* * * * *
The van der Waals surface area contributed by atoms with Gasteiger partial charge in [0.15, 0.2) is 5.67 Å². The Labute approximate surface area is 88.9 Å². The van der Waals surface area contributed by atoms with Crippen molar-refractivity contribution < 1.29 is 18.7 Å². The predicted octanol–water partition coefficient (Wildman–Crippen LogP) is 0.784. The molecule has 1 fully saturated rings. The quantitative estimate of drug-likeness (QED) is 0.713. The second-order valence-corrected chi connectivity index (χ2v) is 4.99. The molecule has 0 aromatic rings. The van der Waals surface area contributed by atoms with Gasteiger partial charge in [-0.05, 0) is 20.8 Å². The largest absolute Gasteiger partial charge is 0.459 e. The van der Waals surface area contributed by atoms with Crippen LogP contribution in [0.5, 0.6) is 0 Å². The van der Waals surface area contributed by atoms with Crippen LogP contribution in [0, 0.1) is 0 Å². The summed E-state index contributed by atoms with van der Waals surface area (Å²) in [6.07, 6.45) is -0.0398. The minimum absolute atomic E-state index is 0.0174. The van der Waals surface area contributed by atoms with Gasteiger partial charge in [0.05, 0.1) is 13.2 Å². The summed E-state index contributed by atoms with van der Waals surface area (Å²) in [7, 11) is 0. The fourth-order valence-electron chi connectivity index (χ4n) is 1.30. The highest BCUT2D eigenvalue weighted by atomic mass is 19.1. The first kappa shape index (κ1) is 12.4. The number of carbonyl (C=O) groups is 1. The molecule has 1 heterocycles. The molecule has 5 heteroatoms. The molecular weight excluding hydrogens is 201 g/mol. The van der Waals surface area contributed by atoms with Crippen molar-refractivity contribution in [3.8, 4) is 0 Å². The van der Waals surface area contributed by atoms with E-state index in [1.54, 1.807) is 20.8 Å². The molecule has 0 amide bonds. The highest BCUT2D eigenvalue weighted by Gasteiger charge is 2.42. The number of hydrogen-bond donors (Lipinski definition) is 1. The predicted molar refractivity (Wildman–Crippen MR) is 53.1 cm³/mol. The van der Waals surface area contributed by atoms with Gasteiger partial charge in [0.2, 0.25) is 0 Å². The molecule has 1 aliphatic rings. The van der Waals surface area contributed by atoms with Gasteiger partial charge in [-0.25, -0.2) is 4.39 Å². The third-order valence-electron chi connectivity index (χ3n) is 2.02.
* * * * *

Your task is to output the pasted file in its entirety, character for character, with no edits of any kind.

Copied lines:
The van der Waals surface area contributed by atoms with Gasteiger partial charge in [0.15, 0.2) is 5.67 Å². The Labute approximate surface area is 88.9 Å². The van der Waals surface area contributed by atoms with Crippen molar-refractivity contribution < 1.29 is 18.7 Å². The predicted octanol–water partition coefficient (Wildman–Crippen LogP) is 0.784. The molecule has 1 fully saturated rings. The quantitative estimate of drug-likeness (QED) is 0.713. The second-order valence-corrected chi connectivity index (χ2v) is 4.99. The molecule has 0 aromatic rings. The van der Waals surface area contributed by atoms with Gasteiger partial charge in [-0.05, 0) is 20.8 Å². The largest absolute Gasteiger partial charge is 0.459 e. The van der Waals surface area contributed by atoms with Crippen LogP contribution in [0.5, 0.6) is 0 Å². The van der Waals surface area contributed by atoms with Crippen LogP contribution in [0, 0.1) is 0 Å². The summed E-state index contributed by atoms with van der Waals surface area (Å²) in [6.07, 6.45) is -0.0398. The minimum absolute atomic E-state index is 0.0174. The van der Waals surface area contributed by atoms with Gasteiger partial charge in [0.05, 0.1) is 13.2 Å². The summed E-state index contributed by atoms with van der Waals surface area (Å²) in [7, 11) is 0. The fourth-order valence-electron chi connectivity index (χ4n) is 1.30. The highest BCUT2D eigenvalue weighted by atomic mass is 19.1. The first kappa shape index (κ1) is 12.4. The number of carbonyl (C=O) groups is 1. The molecule has 1 heterocycles. The molecule has 5 heteroatoms. The molecular weight excluding hydrogens is 201 g/mol. The van der Waals surface area contributed by atoms with Crippen molar-refractivity contribution in [3.8, 4) is 0 Å². The van der Waals surface area contributed by atoms with E-state index in [1.54, 1.807) is 20.8 Å². The molecule has 0 amide bonds. The highest BCUT2D eigenvalue weighted by Gasteiger charge is 2.42. The number of hydrogen-bond donors (Lipinski definition) is 1. The predicted molar refractivity (Wildman–Crippen MR) is 53.1 cm³/mol. The van der Waals surface area contributed by atoms with Gasteiger partial charge in [0.2, 0.25) is 0 Å². The molecule has 1 aliphatic rings. The van der Waals surface area contributed by atoms with Gasteiger partial charge in [-0.25, -0.2) is 4.39 Å². The third-order valence-electron chi connectivity index (χ3n) is 2.02.